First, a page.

On Friday, May 20, Christensen was contacted by the assistant to the city manager and, on learning that Christensen was not fully aware of the need to request a meeting in order not to waive his rights, the assistant gave him until the end of that workday to make such a request. When Christensen did not contact the Department head, he lost his right to appeal the dismissal.

This is not a case such as Clearfield City v. Department of Employment Security, Utah, 663 P.2d 440 (1983), wherein the facts were undisputed and the claimant admitted that his employer had cause to discharge him. Christensen testified at his hearing that he had been singled out for discipline, that his supervisor's close attention to his work amounted to harassment and that much of the misconduct recorded by his supervisor was explainable or inaccurate. He testified that his supervisor often evaluated him against standards that were beyond those required for the job, requiring him, for example, to arrive at work ten minutes before starting time, to eat lunch near a work area, and to wear his hook on his artificial arm.

Pueblo did not testify at the hearing, but his record of the claimant's misconduct provided the basis for all disciplinary action against the claimant. Pueblo's superior, Keith Scott, testified that the entire Collections Department crew was slow in "coming around" to new work rules and stricter enforcement of existing ones. Scott also verified that the relationship between the claimant and his supervisor was highly charged and argumentative. At one point, it had been necessary for Scott to tell Pueblo to "back off" because he was coming down too hard on Christensen.

In Clearfield, we determined that in order to preclude benefits, the claimant's acts must not only be deliberate and willful but must also be "sufficiently serious to meet the statutory degree of culpability." Id. at 445. In that case we found the degree of culpability in the fact that "[t]he nature of the acts of misconduct ... was such as to have a serious effect on claimant's employment and the employer's interests." Id. We cautioned that the conduct must be judged in the particular employment context. Id. at 444-45.

Under the circumstances, we conclude that the Board's decision that claimant's conduct was not sufficiently culpable to deny him benefits falls within the limits of reasonableness or rationality.

The City of Orem argues that an amendment to U.C.A., 1953, § 35-4-5(b)(1), which provides that an individual is ineligible for benefits if he was discharged "for just cause," applies in the present case. The amendment did not become effective until June 29, 1983. 1983 Utah Laws (1st S.S.), ch. 20, § 3. Christensen's discharge was effective May 18, 1983. Therefore, the amendment does not apply.

We affirm the Board's order. Costs to respondent.

OAKS, J., and TIMOTHY R. HANSON, District Judge, concur.

STEWART, J., does not participate herein.

TIMOTHY R. HANSON, District Judge, sat.

*295 HOWE, Justice, dissenting.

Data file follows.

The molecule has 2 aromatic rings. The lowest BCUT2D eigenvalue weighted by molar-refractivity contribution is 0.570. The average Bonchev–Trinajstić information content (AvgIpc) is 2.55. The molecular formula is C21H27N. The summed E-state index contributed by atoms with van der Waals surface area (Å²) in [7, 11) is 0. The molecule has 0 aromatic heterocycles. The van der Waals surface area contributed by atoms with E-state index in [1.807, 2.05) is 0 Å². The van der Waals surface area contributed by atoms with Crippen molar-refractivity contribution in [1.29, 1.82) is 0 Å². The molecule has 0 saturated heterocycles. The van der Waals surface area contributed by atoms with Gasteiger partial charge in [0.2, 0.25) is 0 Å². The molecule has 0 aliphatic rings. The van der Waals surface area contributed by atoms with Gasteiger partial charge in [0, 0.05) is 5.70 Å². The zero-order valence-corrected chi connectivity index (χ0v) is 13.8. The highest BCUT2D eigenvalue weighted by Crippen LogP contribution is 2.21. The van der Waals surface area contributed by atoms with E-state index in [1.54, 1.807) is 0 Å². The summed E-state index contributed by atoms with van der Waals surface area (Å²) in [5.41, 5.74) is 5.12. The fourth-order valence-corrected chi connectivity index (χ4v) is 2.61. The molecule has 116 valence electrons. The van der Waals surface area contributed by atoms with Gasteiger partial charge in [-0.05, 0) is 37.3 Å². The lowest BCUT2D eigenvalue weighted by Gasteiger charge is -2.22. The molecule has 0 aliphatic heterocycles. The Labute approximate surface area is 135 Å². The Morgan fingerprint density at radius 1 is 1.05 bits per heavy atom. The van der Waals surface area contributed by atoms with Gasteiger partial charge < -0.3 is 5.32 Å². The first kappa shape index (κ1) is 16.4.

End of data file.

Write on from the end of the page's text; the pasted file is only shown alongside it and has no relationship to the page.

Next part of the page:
I dissent. The Board of Review did not question the findings of fact made by the appeal referee and agreed that Christensen's acts were volitional and that their consequences were foreseeable. However, the Board then concluded that the "evidence was inadequate to show that the claimant's actions were sufficiently culpable" to disqualify him for benefits. I do not believe that Christensen's conduct as found by the appeal referee can be reasonable viewed as being other than "deliberate, willful or wanton and adverse to the employer's rightful interest." U.C.A., 1953, § 35-4-5(b)(1).

The appeal referee found the following facts: Christensen was insubordinate in that Pueblo would ask that things be done his way, but Christensen would disagree and want them done his way. Claimant received several disciplinary warnings concerning his attitude and work that culminated in his being put on probation on May 3, 1983. He was asked to reduce bickering, be on time for work, observe time limits for lunch and breaks and follow the rules and regulations.

Christensen responded as follows: On May 9, he transacted personal business during working hours with Big O Tire Center; on May 10 and 11, he took excessive time for lunch; on May 11, he picked up a mechanic during working hours in a City vehicle and drove him to the City shops where the mechanic picked up Christensen's private vehicle to drive it to his garage for repairs. On that same day he also left his assigned work area without permission. On May 12, he called in sick and was placed on paid sick leave by the City, but later in the day he was seen at the garage where his private vehicle was being repaired.

I do not believe that Christensen's actions can be viewed other than "deliberate, willful and wanton" under these circumstances. They certainly cannot be termed merely negligent or careless. He had been repeatedly warned and placed on probation. The Board of Review erred in concluding that they were not "sufficiently culpable."

HALL, C.J., concurs in the dissenting opinion of HOWE, J.